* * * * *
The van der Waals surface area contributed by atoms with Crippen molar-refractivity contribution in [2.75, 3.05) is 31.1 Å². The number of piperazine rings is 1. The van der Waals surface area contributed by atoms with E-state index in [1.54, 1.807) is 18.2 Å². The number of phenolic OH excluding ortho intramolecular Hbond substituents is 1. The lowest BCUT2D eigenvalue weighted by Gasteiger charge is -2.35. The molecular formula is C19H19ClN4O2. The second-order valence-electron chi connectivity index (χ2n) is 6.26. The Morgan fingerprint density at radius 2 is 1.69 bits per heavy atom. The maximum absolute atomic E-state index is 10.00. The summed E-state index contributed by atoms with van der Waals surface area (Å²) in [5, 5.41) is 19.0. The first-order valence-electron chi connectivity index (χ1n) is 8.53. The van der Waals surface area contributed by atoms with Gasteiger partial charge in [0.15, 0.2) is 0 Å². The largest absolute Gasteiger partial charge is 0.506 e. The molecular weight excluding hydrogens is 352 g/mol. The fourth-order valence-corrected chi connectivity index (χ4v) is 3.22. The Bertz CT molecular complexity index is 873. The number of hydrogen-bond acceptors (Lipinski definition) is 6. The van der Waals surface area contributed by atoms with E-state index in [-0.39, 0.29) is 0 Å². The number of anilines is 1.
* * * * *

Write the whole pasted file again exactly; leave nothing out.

The van der Waals surface area contributed by atoms with Crippen molar-refractivity contribution in [2.75, 3.05) is 31.1 Å². The number of piperazine rings is 1. The van der Waals surface area contributed by atoms with E-state index in [1.54, 1.807) is 18.2 Å². The number of phenolic OH excluding ortho intramolecular Hbond substituents is 1. The lowest BCUT2D eigenvalue weighted by Gasteiger charge is -2.35. The molecular formula is C19H19ClN4O2. The second-order valence-electron chi connectivity index (χ2n) is 6.26. The Morgan fingerprint density at radius 2 is 1.69 bits per heavy atom. The maximum absolute atomic E-state index is 10.00. The summed E-state index contributed by atoms with van der Waals surface area (Å²) in [5, 5.41) is 19.0. The first-order valence-electron chi connectivity index (χ1n) is 8.53. The van der Waals surface area contributed by atoms with Gasteiger partial charge in [0.15, 0.2) is 0 Å². The largest absolute Gasteiger partial charge is 0.506 e. The molecular weight excluding hydrogens is 352 g/mol. The fourth-order valence-corrected chi connectivity index (χ4v) is 3.22. The Bertz CT molecular complexity index is 873. The number of hydrogen-bond acceptors (Lipinski definition) is 6. The van der Waals surface area contributed by atoms with E-state index in [-0.39, 0.29) is 0 Å². The number of anilines is 1.